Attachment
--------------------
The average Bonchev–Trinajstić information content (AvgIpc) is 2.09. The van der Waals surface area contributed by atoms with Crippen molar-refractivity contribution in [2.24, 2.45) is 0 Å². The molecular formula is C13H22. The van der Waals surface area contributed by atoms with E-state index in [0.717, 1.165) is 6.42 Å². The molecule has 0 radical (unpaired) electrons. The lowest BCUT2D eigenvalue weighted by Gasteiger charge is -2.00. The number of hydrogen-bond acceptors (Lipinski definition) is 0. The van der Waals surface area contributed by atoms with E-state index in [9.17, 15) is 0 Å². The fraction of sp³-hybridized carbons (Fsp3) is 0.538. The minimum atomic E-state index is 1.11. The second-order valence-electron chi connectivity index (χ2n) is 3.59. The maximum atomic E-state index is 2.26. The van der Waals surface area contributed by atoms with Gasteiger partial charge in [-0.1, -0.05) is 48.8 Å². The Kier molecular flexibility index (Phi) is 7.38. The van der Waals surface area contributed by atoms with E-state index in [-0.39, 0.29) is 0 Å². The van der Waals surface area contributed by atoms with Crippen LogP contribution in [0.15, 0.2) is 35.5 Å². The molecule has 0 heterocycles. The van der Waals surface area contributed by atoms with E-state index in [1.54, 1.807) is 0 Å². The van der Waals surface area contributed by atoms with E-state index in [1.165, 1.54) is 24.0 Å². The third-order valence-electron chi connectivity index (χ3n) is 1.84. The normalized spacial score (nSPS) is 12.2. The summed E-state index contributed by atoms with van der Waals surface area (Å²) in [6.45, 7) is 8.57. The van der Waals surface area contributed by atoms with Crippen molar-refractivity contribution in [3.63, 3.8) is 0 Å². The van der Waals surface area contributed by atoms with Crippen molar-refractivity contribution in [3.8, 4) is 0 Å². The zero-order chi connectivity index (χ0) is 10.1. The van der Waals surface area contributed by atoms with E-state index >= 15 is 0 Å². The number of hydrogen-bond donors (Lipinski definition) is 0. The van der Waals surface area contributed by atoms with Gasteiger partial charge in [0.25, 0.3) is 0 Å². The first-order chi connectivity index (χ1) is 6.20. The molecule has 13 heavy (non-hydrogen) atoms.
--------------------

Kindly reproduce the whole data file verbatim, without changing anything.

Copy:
The average Bonchev–Trinajstić information content (AvgIpc) is 2.09. The van der Waals surface area contributed by atoms with Crippen molar-refractivity contribution in [2.24, 2.45) is 0 Å². The molecular formula is C13H22. The van der Waals surface area contributed by atoms with E-state index in [0.717, 1.165) is 6.42 Å². The molecule has 0 radical (unpaired) electrons. The lowest BCUT2D eigenvalue weighted by Gasteiger charge is -2.00. The number of hydrogen-bond acceptors (Lipinski definition) is 0. The van der Waals surface area contributed by atoms with E-state index in [9.17, 15) is 0 Å². The fraction of sp³-hybridized carbons (Fsp3) is 0.538. The minimum atomic E-state index is 1.11. The second-order valence-electron chi connectivity index (χ2n) is 3.59. The maximum atomic E-state index is 2.26. The van der Waals surface area contributed by atoms with Gasteiger partial charge in [-0.1, -0.05) is 48.8 Å². The Kier molecular flexibility index (Phi) is 7.38. The van der Waals surface area contributed by atoms with E-state index in [-0.39, 0.29) is 0 Å². The van der Waals surface area contributed by atoms with Crippen LogP contribution in [0.15, 0.2) is 35.5 Å². The molecule has 0 heterocycles. The van der Waals surface area contributed by atoms with E-state index in [1.54, 1.807) is 0 Å². The van der Waals surface area contributed by atoms with E-state index in [1.165, 1.54) is 24.0 Å². The third-order valence-electron chi connectivity index (χ3n) is 1.84. The normalized spacial score (nSPS) is 12.2. The summed E-state index contributed by atoms with van der Waals surface area (Å²) in [6.45, 7) is 8.57. The van der Waals surface area contributed by atoms with Crippen molar-refractivity contribution in [3.63, 3.8) is 0 Å². The van der Waals surface area contributed by atoms with Crippen molar-refractivity contribution in [3.8, 4) is 0 Å². The zero-order chi connectivity index (χ0) is 10.1. The van der Waals surface area contributed by atoms with E-state index >= 15 is 0 Å². The number of hydrogen-bond donors (Lipinski definition) is 0. The van der Waals surface area contributed by atoms with Gasteiger partial charge in [0.25, 0.3) is 0 Å². The first-order chi connectivity index (χ1) is 6.20. The molecule has 13 heavy (non-hydrogen) atoms.